My choice of replacement for Andrew Demetriou

Date: March 12, 2014 / Posted by Glenn Mitchell

The King is dead, long live the King.

But who will be the new monarch of Australian Football?

It appears that the incumbent’s deputy, Gillon McLachlan is the favourite to ascend to the top job.

However, is more of the same necessarily a good thing for the code?

Andrew Demetriou, who is to step down as CEO after an 11-year reign at the end of this season has spruiked his number two’s credentials and abilities for quite some time.

The two have always appeared to have a very good working relationship.

However, after having one CEO in the position for over a decade it may not necessarily be healthy to follow-up with a man who in all likelihood may be a clone of the original.

McLachlan has some powerful supporters across the AFL landscape with many club presidents firmly in his corner.

In fact, North Melbourne president James Brayshaw went as far as saying that McLachlan should be announced as Demetriou’s within 48 hours of the latter announcing his plans.

McLachlan comes from a very different background to his current boss – he is an avid polo player who courtesy of being the son of a wealthy pastoralist was educated at the prestigious Melbourne Grammar School.

He joined the AFL in 2006 when one of Demetriou’s key lieutenants, Ben Buckley was lured away to head up the FFA.

During his tenure at AFL House, McLachlan has been involved in some of the most crucial decisions of recent times – the expansion to an 18-team league, various stadia deals and two key TV broadcast deals.

But, all the time he has done in it concert with his mentor.

Personally, I think it would be healthy for the Commission to cast its net wider than just within the walls of AFL House.

Often big business – and make no mistake, that is exactly what the AFL is – can be greatly rejuvenated by sourcing a CEO from outside the normal hierarchical ascent.

I think it is time the AFL pursued that approach, or at the least, very seriously considered the idea.

When all said and done, the serious maladies that have plagued the AFL in recent times and seen them the recipients of considerable flack – Essendon drug scandal, Melbourne tanking and Adelaide salary cap and draft breaches – all involved substantial input from McLachlan.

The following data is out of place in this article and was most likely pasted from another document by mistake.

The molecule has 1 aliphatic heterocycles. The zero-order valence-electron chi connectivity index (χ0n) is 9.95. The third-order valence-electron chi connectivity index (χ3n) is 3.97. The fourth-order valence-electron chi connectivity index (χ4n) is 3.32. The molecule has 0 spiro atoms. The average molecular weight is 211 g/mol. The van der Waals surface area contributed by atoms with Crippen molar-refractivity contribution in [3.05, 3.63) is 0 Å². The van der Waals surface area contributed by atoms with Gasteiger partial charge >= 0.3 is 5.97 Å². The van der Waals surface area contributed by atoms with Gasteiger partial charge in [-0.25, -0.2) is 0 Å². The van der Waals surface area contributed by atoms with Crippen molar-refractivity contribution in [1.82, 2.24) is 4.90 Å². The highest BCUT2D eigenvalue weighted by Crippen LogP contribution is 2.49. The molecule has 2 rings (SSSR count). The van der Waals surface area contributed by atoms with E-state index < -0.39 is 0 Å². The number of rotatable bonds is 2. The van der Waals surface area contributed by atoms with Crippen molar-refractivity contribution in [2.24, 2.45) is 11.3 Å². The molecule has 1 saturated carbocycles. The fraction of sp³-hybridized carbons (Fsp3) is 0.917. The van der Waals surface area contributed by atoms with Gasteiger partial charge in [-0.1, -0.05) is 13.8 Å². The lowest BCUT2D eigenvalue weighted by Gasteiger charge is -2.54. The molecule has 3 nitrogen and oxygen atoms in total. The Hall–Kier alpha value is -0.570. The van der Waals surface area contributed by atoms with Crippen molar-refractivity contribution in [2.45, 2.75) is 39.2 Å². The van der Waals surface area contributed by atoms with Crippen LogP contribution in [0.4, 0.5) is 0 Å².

The move to simply install him in the top job may not be the best option for the league.

With that in mind, I believe there is a man who would make an ideal new AFL CEO.

His name is Brian Cook, the current CEO of the Geelong Football Club.

He is a man with vast experience in football administration and to date everything he has touched has turned to gold.

Cook, born in Scotland, moved to Australia as a young boy.

He played nearly 50 games with the Hawthorn reserves before transferring to Melbourne where he played four senior games.

As was the case with many Victorian-based players in the 1970s and ‘80s, he made the move to Perth as a result of academic pursuits.

While studying in the West he played WAFL senior football for both East Perth and Subiaco.

Not long after he finished his studies he entered the world of sports administration where he has been ever since.

In 1990, he was appointed CEO at the West Coast Eagles.

When he arrived at Subiaco Oval the Eagles were in a parlous financial state.

During his nine-year tenure he helped turn the club into one of the most powerful in the competition – both on and off the field.

Revenues rose exponentially, memberships skyrocketed, sponsors flocked to get involved and the club won two flags – 1992 and 1994 – to spirit the premiership cup outside Victoria for the first time in history.

In 2000, he moved back east where he took up the CEO role at Geelong, ironically the club that the Eagles beat to win their first two premierships.

Once again, Cook worked his magic.

It was a case of déjà vu given he arrived at Kardinia Park at a time when the Cats were facing massive financial problems.

Cook, in unison with president Frank Costa, set about turning the club around.

The measures he took were at times controversial but in the end his methods proved to be extremely prescient as Geelong was able to enjoy the most successful period in its history.

Premierships in 2007, 2009 and 2011 ran in parallel with a remarkable financial turnaround and the redevelopment of the club’s home from a glorified suburban ground to a state of the art 21st century football stadium.

There is absolutely no doubting that Cook has the runs on the board.

He is a passionate, insightful and highly intelligent businessman who has a particularly strong football background.

And importantly, in this era of a national competition, Cook has experienced the world of football administration on both sides of the country.

In the main, there has always been a strong Victorian flavour to the sport’s administration with many non-Victorian clubs feeling aggrieved that the powers that be do not always understand the issues that confront non-Melbourne clubs.

Cook is fully aware of those challenges and boasts a CV that indicates he is certainly a man who could succeed in the job.

First published on The Roar – theroar.com.au – on 11 March 2014